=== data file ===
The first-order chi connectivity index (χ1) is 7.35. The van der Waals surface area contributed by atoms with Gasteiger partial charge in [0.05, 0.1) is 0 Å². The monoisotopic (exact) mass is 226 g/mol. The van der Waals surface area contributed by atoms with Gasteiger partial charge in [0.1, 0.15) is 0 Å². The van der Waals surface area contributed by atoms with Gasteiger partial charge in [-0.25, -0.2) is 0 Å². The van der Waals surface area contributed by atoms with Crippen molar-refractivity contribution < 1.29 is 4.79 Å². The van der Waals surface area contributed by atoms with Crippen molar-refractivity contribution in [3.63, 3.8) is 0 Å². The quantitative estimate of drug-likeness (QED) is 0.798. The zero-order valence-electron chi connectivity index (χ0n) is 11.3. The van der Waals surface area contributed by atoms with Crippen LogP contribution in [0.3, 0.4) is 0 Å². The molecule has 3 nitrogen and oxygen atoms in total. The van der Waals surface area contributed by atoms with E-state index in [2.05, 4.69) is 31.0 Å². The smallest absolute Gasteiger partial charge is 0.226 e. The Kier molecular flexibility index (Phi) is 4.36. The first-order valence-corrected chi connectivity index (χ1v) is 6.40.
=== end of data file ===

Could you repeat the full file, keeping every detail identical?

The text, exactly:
The first-order chi connectivity index (χ1) is 7.35. The van der Waals surface area contributed by atoms with Gasteiger partial charge in [0.05, 0.1) is 0 Å². The monoisotopic (exact) mass is 226 g/mol. The van der Waals surface area contributed by atoms with Gasteiger partial charge in [0.1, 0.15) is 0 Å². The van der Waals surface area contributed by atoms with Gasteiger partial charge in [-0.25, -0.2) is 0 Å². The van der Waals surface area contributed by atoms with Crippen molar-refractivity contribution < 1.29 is 4.79 Å². The van der Waals surface area contributed by atoms with Crippen molar-refractivity contribution in [3.63, 3.8) is 0 Å². The quantitative estimate of drug-likeness (QED) is 0.798. The zero-order valence-electron chi connectivity index (χ0n) is 11.3. The van der Waals surface area contributed by atoms with Crippen LogP contribution in [0.3, 0.4) is 0 Å². The molecule has 3 nitrogen and oxygen atoms in total. The van der Waals surface area contributed by atoms with E-state index in [2.05, 4.69) is 31.0 Å². The smallest absolute Gasteiger partial charge is 0.226 e. The Kier molecular flexibility index (Phi) is 4.36. The first-order valence-corrected chi connectivity index (χ1v) is 6.40.